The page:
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Kidney Week

Abstract: PO2443

F4/80hi Resident Macrophages Contribute to Cisplatin-Induced Kidney Fibrosis and M2 Polarization in C57BL/6 Mice

Session Information

Category: CKD (Non-Dialysis)

  • 2103 CKD (Non-Dialysis): Mechanisms

Authors

  • Sears, Sophia Marie, University of Louisville School of Medicine, Louisville, Kentucky, United States
  • Vega, Alexis, University of Louisville School of Medicine, Louisville, Kentucky, United States
  • Doll, Mark A., University of Louisville School of Medicine, Louisville, Kentucky, United States
  • Shah, Parag P., University of Louisville School of Medicine, Louisville, Kentucky, United States
  • Beverly, Levi J., University of Louisville School of Medicine, Louisville, Kentucky, United States
  • Siskind, Leah J., University of Louisville School of Medicine, Louisville, Kentucky, United States
Background

Cisplatin is a mainstay in the treatment of many solid-organ cancers. Its therapeutic benefits, however, are hindered by dose-limiting nephrotoxicity. Cisplatin causes acute kidney injury (AKI) in 30% of patients. Development of AKI puts patients at risk for development of fibrosis and chronic kidney disease (CKD). Cisplatin-induced kidney fibrosis can be modeled in rodents using repeated, low doses of cisplatin once a week for four weeks. Understanding the mechanisms that promote fibrosis in this model could improve long-term care of cancer patients who receive cisplatin. Macrophages are known to respond to kidney injury and correlate with progression of fibrosis in CKD patients, indicating they may be key regulators of fibrosis development following kidney insults. We hypothesize that chronic macrophage activity promotes cisplatin-induced kidney fibrosis.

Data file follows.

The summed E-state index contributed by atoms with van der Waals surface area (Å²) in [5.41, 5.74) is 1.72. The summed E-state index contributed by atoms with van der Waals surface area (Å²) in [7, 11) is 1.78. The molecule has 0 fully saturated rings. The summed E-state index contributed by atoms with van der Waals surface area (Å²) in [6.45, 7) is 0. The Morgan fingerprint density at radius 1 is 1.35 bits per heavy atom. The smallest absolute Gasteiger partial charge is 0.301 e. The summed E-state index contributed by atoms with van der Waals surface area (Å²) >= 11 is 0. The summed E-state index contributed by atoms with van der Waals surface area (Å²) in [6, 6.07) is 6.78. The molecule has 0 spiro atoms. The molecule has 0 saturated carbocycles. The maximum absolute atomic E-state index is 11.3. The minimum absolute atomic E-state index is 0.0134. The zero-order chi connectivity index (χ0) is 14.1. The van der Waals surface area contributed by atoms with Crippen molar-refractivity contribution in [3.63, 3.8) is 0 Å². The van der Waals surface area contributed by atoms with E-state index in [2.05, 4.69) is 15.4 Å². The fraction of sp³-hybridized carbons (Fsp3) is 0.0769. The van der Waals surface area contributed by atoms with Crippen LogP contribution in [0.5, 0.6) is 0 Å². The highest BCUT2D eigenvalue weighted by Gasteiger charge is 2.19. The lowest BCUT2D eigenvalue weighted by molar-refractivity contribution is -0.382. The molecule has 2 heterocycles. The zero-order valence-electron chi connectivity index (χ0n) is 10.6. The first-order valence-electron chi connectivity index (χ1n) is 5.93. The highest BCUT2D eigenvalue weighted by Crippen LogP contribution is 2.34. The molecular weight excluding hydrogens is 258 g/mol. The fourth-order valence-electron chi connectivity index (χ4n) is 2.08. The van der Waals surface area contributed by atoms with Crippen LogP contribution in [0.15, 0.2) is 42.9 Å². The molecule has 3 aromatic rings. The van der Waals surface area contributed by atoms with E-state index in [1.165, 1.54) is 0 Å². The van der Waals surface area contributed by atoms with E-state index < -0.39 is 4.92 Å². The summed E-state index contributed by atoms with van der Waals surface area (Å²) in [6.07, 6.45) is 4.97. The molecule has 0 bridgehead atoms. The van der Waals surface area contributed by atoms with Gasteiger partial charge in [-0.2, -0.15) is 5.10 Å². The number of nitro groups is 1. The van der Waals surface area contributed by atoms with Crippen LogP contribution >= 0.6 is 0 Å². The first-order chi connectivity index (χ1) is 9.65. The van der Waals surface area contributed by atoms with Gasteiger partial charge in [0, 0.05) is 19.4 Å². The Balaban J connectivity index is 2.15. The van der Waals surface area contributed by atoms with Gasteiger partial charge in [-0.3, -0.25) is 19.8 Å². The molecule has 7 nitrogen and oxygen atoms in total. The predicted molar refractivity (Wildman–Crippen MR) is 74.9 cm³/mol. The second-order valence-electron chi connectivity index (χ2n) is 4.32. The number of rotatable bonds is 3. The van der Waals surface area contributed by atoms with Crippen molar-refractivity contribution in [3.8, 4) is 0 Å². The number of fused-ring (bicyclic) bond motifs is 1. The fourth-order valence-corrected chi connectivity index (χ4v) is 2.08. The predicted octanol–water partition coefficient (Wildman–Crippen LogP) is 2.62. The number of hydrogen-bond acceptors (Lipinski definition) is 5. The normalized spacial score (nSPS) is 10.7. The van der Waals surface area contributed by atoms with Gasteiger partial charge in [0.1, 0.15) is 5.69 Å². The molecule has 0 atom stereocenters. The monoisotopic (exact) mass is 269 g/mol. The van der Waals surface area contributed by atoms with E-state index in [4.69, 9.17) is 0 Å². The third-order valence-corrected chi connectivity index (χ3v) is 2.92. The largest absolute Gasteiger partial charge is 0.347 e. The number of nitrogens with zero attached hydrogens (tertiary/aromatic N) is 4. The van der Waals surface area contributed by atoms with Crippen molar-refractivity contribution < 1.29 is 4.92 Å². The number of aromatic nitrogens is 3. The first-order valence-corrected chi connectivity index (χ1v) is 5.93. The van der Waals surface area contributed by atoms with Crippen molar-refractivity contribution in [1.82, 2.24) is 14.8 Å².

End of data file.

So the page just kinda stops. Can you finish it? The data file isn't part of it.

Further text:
Methods

In this study, we depleted populations of F4/80hi resident macrophages and F4/80lo infiltrating macrophages in C57BL/6 mice using either clodronate encapsulated liposomes or CCR2 genetic knockout, respectively. In parallel with this macrophage depletion, mice were given 4 weekly doses of 9 mg/kg cisplatin. After euthanization, we evaluated kidney function, injury, and fibrosis development.

Results

Our data suggests that F4/80hi resident macrophage depletion ameliorates development of cisplatin-induced fibrosis, as measured by statistically significant decreased collagen deposition and myofibroblast accumulation. In contrast, CCR2 knockout and subsequent F4/80lo infiltrating macrophage depletion did not alter pathological outcomes after cisplatin treatment. Additionally, depletion of resident macrophages, but not infiltrating macrophages, decreased accumulation of CD206+ M2 macrophages in cisplatin treated kidneys.

Conclusion

Taken together, these data suggest that F4/80hi resident macrophages may be key drivers in the development of cisplatin-induced kidney fibrosis and the primary source of M2 macrophages in the kidney. Therefore, kidney resident macrophages represent a possible target for preventing long-term kidney damage associated with cisplatin treatment.

Funding

  • NIDDK Support